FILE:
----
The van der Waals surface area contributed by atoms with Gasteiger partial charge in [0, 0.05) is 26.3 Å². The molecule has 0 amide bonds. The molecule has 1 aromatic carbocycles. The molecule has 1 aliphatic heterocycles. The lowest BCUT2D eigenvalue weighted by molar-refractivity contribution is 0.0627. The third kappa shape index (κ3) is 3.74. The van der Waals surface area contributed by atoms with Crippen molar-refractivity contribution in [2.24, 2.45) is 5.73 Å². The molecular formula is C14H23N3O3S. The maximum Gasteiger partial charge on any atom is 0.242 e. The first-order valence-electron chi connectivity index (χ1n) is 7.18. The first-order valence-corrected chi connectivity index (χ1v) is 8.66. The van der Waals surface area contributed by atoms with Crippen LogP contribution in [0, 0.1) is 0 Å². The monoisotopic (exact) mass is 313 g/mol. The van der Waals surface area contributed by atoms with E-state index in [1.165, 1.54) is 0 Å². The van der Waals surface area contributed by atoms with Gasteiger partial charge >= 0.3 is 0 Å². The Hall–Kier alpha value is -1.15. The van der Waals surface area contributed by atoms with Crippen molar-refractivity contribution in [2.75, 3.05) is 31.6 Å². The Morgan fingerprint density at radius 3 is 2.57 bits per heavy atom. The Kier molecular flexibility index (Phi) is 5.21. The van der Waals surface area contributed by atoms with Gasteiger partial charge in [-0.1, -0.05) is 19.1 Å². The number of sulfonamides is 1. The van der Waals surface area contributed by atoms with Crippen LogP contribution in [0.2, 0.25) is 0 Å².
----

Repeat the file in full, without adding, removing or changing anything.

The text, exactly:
The van der Waals surface area contributed by atoms with Gasteiger partial charge in [0, 0.05) is 26.3 Å². The molecule has 0 amide bonds. The molecule has 1 aromatic carbocycles. The molecule has 1 aliphatic heterocycles. The lowest BCUT2D eigenvalue weighted by molar-refractivity contribution is 0.0627. The third kappa shape index (κ3) is 3.74. The van der Waals surface area contributed by atoms with Crippen molar-refractivity contribution in [2.24, 2.45) is 5.73 Å². The molecular formula is C14H23N3O3S. The maximum Gasteiger partial charge on any atom is 0.242 e. The first-order valence-electron chi connectivity index (χ1n) is 7.18. The first-order valence-corrected chi connectivity index (χ1v) is 8.66. The van der Waals surface area contributed by atoms with Crippen LogP contribution in [0, 0.1) is 0 Å². The monoisotopic (exact) mass is 313 g/mol. The van der Waals surface area contributed by atoms with E-state index in [1.165, 1.54) is 0 Å². The van der Waals surface area contributed by atoms with Gasteiger partial charge >= 0.3 is 0 Å². The Hall–Kier alpha value is -1.15. The van der Waals surface area contributed by atoms with Crippen molar-refractivity contribution in [2.75, 3.05) is 31.6 Å². The Morgan fingerprint density at radius 3 is 2.57 bits per heavy atom. The Kier molecular flexibility index (Phi) is 5.21. The van der Waals surface area contributed by atoms with Gasteiger partial charge in [-0.1, -0.05) is 19.1 Å². The number of sulfonamides is 1. The van der Waals surface area contributed by atoms with Crippen LogP contribution in [0.2, 0.25) is 0 Å².